At a recent Kiddush for a newborn girl, there was a note attached to a fruit display sent from grandparents who were unable to attend. “We are waiting to see Miriam in person and make a שהחיינו,” the note read. Yes, they are truly excited to see their new granddaughter, but is it permissible to make such a Bracha? (Bear in mind that the note was written by a Talmud Chacham and Rav.)
The Halacha is very clear when a son is born. When one’s wife gives birth to a male, both father and mother should recite the Bracha ofהטוב והמטיב . When there is an occurrence that is a Simcha for more than one individual, the appropriate Bracha is הטוב והמטיב and not שהחיינו . Since both parents rejoice in the birth of a son, this is the Bracha recited.
When a daughter is born, there is no mention in Shulchan Aruch of any Bracha being said. (See Aruch HaShulchan O.C. 223 for reasons.) Mishna Berura feels that there should be aשהחיינו recited by each parent the first time he or she sees the child. This should be no different from one who has not seen a dear friend or relative in at least thirty days. There the Halacha states (225,1) that a שהחיינו should be said; certainly, seeing a child for the first time qualifies for this Bracha! (Although the שהחיינו is not recited on seeing friends, those reasons don’t apply to a child. [See הליכות שלומה כג,יב;מנהג ישראל תורה רכה,א.])
Harav Shlomo Zalman Auerbach took a different approach to this issue. Sometimes, he felt, a שהחיינו should be said. He had a daughter and son-in-law living in Chutz Laaretz whom he didn’t see very often. On their infrequent visits, he really felt a שהחיינו was appropriate. However, due to the Minhag of not making the Bracha, he made sure to have a new fruit ready, and made the שהחיינו upon seeing the children.
Regarding the birth of a daughter, he felt strongly that there was no reason to recite שהחיינו . When one has a pen-pal and develops a close relationship, but has never met the person, no Bracha is said when meeting for the first time. If there has never been a face to face meeting, there cannot be that level of love for the person that requires making the Bracha upon seeing him. (M.B. 225,5)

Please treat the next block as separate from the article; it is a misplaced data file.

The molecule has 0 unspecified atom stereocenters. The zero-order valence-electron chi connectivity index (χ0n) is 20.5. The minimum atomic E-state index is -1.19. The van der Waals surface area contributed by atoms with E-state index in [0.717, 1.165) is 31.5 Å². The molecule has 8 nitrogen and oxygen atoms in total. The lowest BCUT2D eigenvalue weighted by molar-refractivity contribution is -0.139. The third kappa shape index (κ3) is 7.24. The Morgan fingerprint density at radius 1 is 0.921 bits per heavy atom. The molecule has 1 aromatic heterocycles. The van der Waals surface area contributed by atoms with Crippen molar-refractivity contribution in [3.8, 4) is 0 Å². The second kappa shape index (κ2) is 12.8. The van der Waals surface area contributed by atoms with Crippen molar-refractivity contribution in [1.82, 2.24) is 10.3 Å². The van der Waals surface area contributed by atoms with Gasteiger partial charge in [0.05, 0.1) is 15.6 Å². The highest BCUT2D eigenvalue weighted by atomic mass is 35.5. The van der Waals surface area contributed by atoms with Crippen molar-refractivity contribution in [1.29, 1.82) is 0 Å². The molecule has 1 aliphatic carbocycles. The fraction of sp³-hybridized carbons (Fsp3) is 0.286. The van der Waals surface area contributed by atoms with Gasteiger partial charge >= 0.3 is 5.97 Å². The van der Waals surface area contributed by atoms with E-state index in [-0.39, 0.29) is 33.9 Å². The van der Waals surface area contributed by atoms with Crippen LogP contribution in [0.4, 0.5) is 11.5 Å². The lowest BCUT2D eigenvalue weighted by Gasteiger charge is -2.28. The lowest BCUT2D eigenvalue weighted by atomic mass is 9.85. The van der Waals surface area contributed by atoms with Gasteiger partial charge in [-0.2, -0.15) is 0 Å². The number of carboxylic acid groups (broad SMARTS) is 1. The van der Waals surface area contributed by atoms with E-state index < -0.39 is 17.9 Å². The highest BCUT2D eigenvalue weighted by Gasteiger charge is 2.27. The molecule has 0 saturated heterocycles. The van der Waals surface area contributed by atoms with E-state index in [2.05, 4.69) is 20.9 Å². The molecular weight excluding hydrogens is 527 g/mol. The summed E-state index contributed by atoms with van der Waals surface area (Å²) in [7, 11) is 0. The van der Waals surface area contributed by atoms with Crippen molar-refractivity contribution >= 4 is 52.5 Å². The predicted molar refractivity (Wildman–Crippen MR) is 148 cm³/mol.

When seeing one’s daughter for the first time, it is true that there is tremendous Simcha on knowing that this is his or her child. Since, however, it is the first time seeing her, one cannot say he or she recognizes the child. If a few minutes later he is given a different child, he might not realize the difference. Where is it written that a Bracha should be said on this initial seeing, which is similar to the above pen-pal? (Halichos Shlomo 23,10)
Igros Moshe (O.C. 5,43,5) concurs with the basic premise of Mishna Berura that there is sufficient Simcha to make the Bracha. He adds that although there is also the concern of having to raise and support the child, the parent has trust in Hashem that He will take care of that together with the rest of his Parnassa, and this concern does not detract from his Simcha.
Returning to the original query concerning a grandchild. Biur Halacha (223,1), discussing the Bracha of הטוב והמטיב , quotes a Rashba that this Bracha is not recited on just any pleasure, but on a pleasure which is also of benefit to the person. This includes receiving an inheritance or a new son who can take care of his parents in their old age. Biur Halacha concludes that a grandchild would not qualify for the Bracha.
Others disagree and feel that a grandparent can makeהטוב והמטיב . (see Ketzos Hashulchan 64 n.10). Some opine that even Biur Halacha agrees that a שהחיינו could be said when first seeing the grandchild. In this regard, a grandparent should be no different than a parent. (Piskei Teshuvos 223 n.15).
Rav Shlomo Zalman Auerbach felt that even if a parent made theשהחיינו , following Mishna Berura’s Psak, a grandparent should not recite it. When he had his first granddaughter (after a grandson), he requested two types of wine to be brought to him, so that he could recite הטוב והמטיב on the wine. (Halichos Shlomo 23, n.43).
One last point to ponder. If the grandparent saw a picture of the grandchild, would he later be unable to make the Bracha? (see M.B. 225,2). (In an actual situation, a Rav should be consulted.)